The second half of Part 1 on Behavior Management gives four inservices.
A Scream to Blow Off Steam: A No Screaming Policy
If you raise your voice to a student, you send the message that you have allowed the student to control your emotions. We also don't want to give the message that it's okay to lose your temper if you're really aggravated with someone. I cringe when I see supposed-role models like coaches, going ballistic on players, screaming and cursing. What kind of role-model is that?! No wonder kids think it's okay to act that way on the playground!
The authors suggest sharing the new No Screaming policy with adults and students at your school. Students will still be held accountable, but they can feel safe that they won't be verbally blasted, while it adds another measure of accountability for teachers.
The Biggest Mistake Teachers MakeLetting students know they have gotten to the teacher (emotionally) is the biggest mistake teachers make! Some tell-tale behaviors:
- Teacher raising his/her voice in anger
- Teacher speaking with clenched teeth
- Teacher staring at the the ceiling with arms folded, possibly tapping foot
Ummm. . . . did any of you relate to these? Students need to know you are disappointed by their actions (much more effective than anger & yelling) and they are to be held accountable, but do so in a calm, professional manner.
Learn to Ignore MoreSome behaviors are best ignored, but many teachers feel they have to address every little problem; thus, wasting valuable learning time! The key is to be able to determine if a situation is worth addressing or if it should just be ignored.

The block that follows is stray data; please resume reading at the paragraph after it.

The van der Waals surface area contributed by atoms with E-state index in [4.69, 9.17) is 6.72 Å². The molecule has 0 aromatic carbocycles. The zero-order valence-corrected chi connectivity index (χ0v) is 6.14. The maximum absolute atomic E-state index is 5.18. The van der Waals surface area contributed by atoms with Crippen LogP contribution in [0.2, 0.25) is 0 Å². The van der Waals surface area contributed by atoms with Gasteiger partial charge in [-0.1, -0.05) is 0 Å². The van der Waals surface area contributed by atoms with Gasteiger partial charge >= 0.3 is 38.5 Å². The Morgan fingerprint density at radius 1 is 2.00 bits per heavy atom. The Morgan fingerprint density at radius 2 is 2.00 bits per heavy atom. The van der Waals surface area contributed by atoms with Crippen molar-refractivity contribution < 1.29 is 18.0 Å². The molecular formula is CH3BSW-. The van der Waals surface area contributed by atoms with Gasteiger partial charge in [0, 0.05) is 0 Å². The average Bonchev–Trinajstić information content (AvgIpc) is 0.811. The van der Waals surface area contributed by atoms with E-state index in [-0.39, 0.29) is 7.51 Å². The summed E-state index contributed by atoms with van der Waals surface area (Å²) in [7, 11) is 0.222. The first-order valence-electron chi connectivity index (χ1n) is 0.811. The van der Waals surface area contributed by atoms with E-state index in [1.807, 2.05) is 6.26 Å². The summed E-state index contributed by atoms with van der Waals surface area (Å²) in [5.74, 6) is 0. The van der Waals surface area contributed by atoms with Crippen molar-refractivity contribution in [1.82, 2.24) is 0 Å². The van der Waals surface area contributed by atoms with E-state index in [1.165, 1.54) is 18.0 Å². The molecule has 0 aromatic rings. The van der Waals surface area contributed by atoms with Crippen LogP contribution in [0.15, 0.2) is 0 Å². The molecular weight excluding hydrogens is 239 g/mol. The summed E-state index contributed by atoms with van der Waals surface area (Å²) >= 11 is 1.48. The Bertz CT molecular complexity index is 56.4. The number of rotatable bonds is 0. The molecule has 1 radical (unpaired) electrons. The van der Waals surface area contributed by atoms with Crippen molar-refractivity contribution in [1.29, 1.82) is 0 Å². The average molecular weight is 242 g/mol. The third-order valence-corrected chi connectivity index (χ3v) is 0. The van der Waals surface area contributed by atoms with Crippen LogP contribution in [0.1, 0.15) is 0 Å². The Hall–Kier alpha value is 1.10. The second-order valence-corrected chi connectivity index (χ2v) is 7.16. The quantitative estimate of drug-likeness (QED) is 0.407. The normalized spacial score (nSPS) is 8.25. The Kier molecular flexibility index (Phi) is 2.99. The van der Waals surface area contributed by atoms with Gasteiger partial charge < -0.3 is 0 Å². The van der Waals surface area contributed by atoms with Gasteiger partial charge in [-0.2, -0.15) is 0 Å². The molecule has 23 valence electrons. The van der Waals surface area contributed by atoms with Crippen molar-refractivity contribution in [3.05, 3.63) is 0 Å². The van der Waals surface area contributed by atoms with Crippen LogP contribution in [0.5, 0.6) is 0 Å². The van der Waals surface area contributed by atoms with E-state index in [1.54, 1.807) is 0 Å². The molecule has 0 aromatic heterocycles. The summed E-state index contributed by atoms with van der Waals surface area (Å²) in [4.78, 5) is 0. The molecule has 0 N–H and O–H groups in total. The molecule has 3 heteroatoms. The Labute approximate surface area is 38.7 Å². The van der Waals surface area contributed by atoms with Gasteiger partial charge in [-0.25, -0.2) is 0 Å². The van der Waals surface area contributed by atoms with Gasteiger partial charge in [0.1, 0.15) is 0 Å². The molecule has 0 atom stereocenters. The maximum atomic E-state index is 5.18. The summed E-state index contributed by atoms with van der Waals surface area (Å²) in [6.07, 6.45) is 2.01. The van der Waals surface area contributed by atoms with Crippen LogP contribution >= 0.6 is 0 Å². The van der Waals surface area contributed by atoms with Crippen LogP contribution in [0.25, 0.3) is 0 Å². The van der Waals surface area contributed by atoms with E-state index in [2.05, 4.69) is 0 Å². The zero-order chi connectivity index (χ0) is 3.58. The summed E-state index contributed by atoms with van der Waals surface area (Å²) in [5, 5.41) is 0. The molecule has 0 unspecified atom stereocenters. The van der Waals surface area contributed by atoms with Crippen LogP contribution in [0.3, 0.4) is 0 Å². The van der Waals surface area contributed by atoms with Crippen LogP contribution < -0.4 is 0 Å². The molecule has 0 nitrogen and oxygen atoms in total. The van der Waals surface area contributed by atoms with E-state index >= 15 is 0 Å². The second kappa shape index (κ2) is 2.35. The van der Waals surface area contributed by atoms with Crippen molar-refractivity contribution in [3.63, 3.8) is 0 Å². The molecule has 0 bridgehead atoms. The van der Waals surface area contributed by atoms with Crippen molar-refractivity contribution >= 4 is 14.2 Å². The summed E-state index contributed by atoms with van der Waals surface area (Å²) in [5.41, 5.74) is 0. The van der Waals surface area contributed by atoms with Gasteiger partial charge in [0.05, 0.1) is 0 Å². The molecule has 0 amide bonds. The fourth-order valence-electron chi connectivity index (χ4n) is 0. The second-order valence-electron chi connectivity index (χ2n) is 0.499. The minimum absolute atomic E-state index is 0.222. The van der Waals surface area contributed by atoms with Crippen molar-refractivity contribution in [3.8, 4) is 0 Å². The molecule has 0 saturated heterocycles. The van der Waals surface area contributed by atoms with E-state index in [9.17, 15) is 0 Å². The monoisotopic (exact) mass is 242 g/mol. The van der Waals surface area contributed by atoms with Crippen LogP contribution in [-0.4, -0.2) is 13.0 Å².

The benefits of ignoring include
- This gives you a chance to calm down
- It allows you time to think & decide what to do, if anything, while continuing with class
- It give you the opportunity to deal with students individually, out of the range of the peers' listening ears
Simple Ways to Defuse AngerIf a student is not doing his work, the teacher remains calm. The teacher should act out of concern; find out WHY students are acting out. By doing this, you immediately remove the allure of a power struggle.
Our kids often have so much in their lives outside of the classroom that affects how they behave in the classroom. Remember that students are usually not acting out to specifically annoy you. I always love the saying:Teacher Care Pinterest board; I love pinning ideas for creating a calm atmosphere, even in the classroom, as well as nourishing yourself mentally & emotionally.
You can read more about 5 Tried & True Tips for a Positive, Well-Behaved Classroom here.
Be sure to check back & follow along with the rest of The Ten-Minute Inservice:
Part II: Teaching Practices on March 12th
Part III: Improving School Climate on March 19th
Part IV: Learning from Others on March 26th
Part V: What Makes a Great Teacher? on April 2nd